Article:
Funny Boy thing said today about a lying cowardly character on tv: "He's not manly enough to be a weasel. He's a marmoset."
And now for our apparently regular programme: More stuff about Chase.
Turns out, after talking with the Humane Society, that we're within our rights to claim the dog after 30 days because she's never been licensed, microchipped, or otherwise officially owned by the so-called owner. In order to do so we must microchip her, register the microchip, and license her. Easy peasy.
It comes down to this. We've reasonably tried to contact the owner, we have witnesses (our neighbors) who'd be willing to testify she's been in our possession this whole time, she's been to the vet the previous time she was lost by this same owner so there's a physical record there ... We can easily prove abandonment, not just once but twice. Sobering, isn't it? Think you 'own' your dog or cat? If your pet has been missing for over 30 days, and there's nothing to prove your ownership if you locate that animal, you may be out of luck. So, seriously, microchip your animals and license them. Today. And don't rely on the goodwill of neighbors to basically babysit your animal for free while you're on vacation or working out of the state/country/whatever. Show some basic effort to compensate them for food and care, even if it's a token thing like a card with a heart drawn on it. Otherwise, if it happens again as it did in this case, the people who are once again stuck with 'your' unlicensed, un-microchipped dog may not be inclined to give it back. And they won't be required to.
When we lost Brian, he'd been missing for weeks (I think it was three) before the extremely awesome people down the hill from us saw a sign posted at the vet. They kindly contacted us. At that point they'd fed him, sheltered him, loved him ... and they gave him back to us without even a thought to keeping him. (Well, the boys were really disappointed and whined a bit ...) I gave the family a huge gift basket filled with about $100 worth of stuff as a thank you, and still felt that it was inadequate thanks to Mary and her boys. Thanks (again) guys for the return of our dog, and for taking such awesome care of him.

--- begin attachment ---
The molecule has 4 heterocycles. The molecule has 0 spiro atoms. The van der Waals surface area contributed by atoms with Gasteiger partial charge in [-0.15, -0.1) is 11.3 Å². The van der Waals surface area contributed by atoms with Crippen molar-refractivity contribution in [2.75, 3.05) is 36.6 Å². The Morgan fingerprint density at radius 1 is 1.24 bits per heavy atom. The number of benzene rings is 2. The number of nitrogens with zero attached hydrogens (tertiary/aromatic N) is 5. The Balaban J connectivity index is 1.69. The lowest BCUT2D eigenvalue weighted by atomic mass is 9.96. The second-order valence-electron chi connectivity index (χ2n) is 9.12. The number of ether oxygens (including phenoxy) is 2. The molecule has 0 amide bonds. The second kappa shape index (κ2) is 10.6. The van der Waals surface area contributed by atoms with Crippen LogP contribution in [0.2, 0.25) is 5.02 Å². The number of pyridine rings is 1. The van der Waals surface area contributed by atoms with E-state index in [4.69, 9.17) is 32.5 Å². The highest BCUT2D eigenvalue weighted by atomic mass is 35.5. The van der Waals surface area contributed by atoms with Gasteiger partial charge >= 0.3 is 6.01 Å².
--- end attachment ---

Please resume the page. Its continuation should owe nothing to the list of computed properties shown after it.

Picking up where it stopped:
You can bet that if Brian ran off again, not only would we check there first, but we'd do it within 24 hours. And if they called us, we'd answer within 24 hours.
The first time we had Chase/Decker, the owner showed up after over a month, and I never even got a card or a follow-up thank you call. Not cool, considering the dog would have wound up in the shelter, or shot, or runover and the owners would have never known about it, never mind gotten their dog back. And now Chase has been with us for almost a month again and we've been calling the owner ... with no answer. At all. No visit either. No one has given us any sign that they're looking for this animal. Does he even know his dog is gone? If he's away, who is taking care of the dog, and why aren't they frantically looking for her? If they don't care, then exactly how good of care is this dog receiving while the owner is away? Because the responsibility must ultimately fall on the owner. If the caretaker is supposed to take the blame for the first lack of care, then that caretaker shouldn't be taking care of the dog a second time.
Oops, that came out kinda ranty. Nonetheless, I'm not feeling very inclined to honor his 'ownership' at this point, should he show up again, which I'm beginning to doubt he will. Maybe it wasn't even his dog in the first place. Maybe he mistook her for his dog. After all, 'Decker' is not really a girly name (but I guess Chase isn't all that feminine either ...) Maybe he's embarrassed to have taken this strange dog home to his kids (who'd seen her when they passed our place on the bus--that's how he found her in the first place) and then they said 'But daa-aad, this isn't our dog! Our dog was a boy and didn't pee himself when we petted him!' I'd hate to think he'd just turn her loose again in that circumstance, instead of bringing her home to us.
I dunno. It's not an easy thing for me to claim her, despite my bold words. I assume that dog owners love their pets and I wouldn't want to separate a beloved pet from her owner just because of some rule of thumb (it's not a statute as far as I know) and the fact that the owner can't prove ownership (which, btw, we could have with Brian and all our pets because they're all microchipped--I'm thankful to say.) But I'm leaning that direction because I'm just not seeing the love here. I'm seeing a big, fat, nothing. There could be love, unseen love, that will manifest sometime soon. It just seems less and less likely as the days wear on.
In the meantime Chase is healthy and happy. That's the important thing, at least to those of us who care about her. She's an awesome dog. She could be an incredible dog, with love and much-needed socializing and training. I bought her a collar and leash the first time round. I have to admit I get a little thrill thinking that hey, maybe we'll get to use them as her forever owners sometime soon.
What do you guys think? Does the owner, who told my DH that he works out of town quite a bit, need more time? What would you do?